The Second Most Sacred Day of the Year
September 1, 2006
As the summer comes to a close we draw ever closer to the second highest holiday of the calendar year; Labour Day. Yes, with the exception of the universally recognized most important holiday – All Hallows Eve – Labour Day represents one of the most sacred days still celebrated by our spiritually hollow society.
Unfortunately, like the all important All Hallows Eve, few people recall what this important day is all about. While most of us enjoy the statutory holiday and miss work and school, few are even aware of (much less remember) the important rituals traditionally associated sacred event. Indeed, even the history of Labour Day has been obscured in the sands time and the fog of consumerism. Labour Day greeting cards, and the oft loved but little understood Labour Day Badger (who sneaks into homes and leave minty candy droppings about the home) have completely colonized what was once a far more somber and serious day.
However, it is never too late to get in touch with our history.
A brief history of Labour Day
The history of Labour Day begins in 1320 off the coast of Brittany, where Bertrand Du Guesclin was born into a family in the lowest ranks of nobility. As a young boy, he was already notable for his coarseness and inclination towards violence, and for his desire (a desire that would be with him forever) to become a knight.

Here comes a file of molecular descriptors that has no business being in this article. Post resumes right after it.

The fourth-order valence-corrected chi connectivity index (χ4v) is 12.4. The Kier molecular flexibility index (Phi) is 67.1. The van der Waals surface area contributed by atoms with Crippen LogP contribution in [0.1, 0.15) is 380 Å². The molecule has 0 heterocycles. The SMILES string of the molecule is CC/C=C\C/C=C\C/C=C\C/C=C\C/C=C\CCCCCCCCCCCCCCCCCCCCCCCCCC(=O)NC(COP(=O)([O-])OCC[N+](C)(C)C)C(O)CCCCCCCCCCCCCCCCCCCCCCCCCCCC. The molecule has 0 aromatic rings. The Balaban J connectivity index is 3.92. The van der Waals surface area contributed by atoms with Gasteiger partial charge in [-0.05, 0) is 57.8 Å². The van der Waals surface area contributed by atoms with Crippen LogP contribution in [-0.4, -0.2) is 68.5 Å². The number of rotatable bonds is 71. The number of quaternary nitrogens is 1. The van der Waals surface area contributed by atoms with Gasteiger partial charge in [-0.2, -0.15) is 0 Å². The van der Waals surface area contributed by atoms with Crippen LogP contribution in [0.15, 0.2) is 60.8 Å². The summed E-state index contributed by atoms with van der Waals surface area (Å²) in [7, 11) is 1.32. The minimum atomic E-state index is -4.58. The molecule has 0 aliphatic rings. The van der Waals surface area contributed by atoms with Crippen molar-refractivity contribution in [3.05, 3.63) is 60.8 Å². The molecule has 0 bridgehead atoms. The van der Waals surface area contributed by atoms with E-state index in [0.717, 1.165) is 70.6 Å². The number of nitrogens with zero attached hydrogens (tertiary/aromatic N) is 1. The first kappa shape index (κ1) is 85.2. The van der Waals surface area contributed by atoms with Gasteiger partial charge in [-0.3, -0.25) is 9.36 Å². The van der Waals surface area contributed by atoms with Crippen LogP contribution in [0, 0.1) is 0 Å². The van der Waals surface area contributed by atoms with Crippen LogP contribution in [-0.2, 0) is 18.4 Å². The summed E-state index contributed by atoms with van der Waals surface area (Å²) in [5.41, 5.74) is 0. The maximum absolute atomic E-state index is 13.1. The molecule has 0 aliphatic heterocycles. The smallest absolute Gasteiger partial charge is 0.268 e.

Yet, in the 13th century, knighthood was already considered as a social order and it was a hereditary condition. It was very difficult to accede to the condition in the old way – being armed by the king. Nevertheless, the case of Du Guesclin was exceptional.
Bertrand Du Guesclin began his adult life more as a highwayman than a warrior. He placed himself at the head of a group of adventuring labourers armed with Breton axes, and took part in the Brittany Civil War (1341-1364), on the side of Carlos de Blois (supported by France) against the Count of Montfort (supported by England). As the years passed, his squad – archers and poachers had also joined him by now – became fearful. The Labourers, as his squad came to be known, were not only loyal to Du Guesclin as a commdander, but came to believe he was of divine origin. By, 1351 (even before he was knighted) the Labourers had declared Bertrand Du Guesclin as a living God.
Du Guesclin’s ability as a strategist and warrior won him fame during the siege of Rennes. In 1357, while the Black Prince was on his way to Bordeaux, Bertrand Du Guesclin managed to lift the siege of the city, thanks to his audiences with the Duke of Lancaster. On account of this feat, he was named knight by Carlos de Blois.
However, Du Guesclin’s luck ran out at the Battle of Auray (1364), where he was defeated and captured by the English. Devasted, but steadfast in their conviction, Du Guesclin’s Labourer’s petitioned the King of France (King Charles V) to pay the ransom for Du Guesclin’s release. The King however refused.
Du Guesclin was executed on Monday September 2nd 1365. He was hung, trampled, drowned and finally drawn and quartered. The Labourers were devasted by the loss of Du Guesclin, and almost immediately disbanded.
One year to the day in 1366, a group of axe wielding mercenaries (naked except for hoods and the banner of the disbanded Labourers) sacked the city of Rennes. Enraged, King Charles V ordered all the Labourers hunted down and executed. However, despite the death of the Labourers, Rennes was again ravaged two years to the day of Du Gueslcin’s death, again by unknown (and unclothed) forces bearing the standard of the Labourers.
And so the legend grew.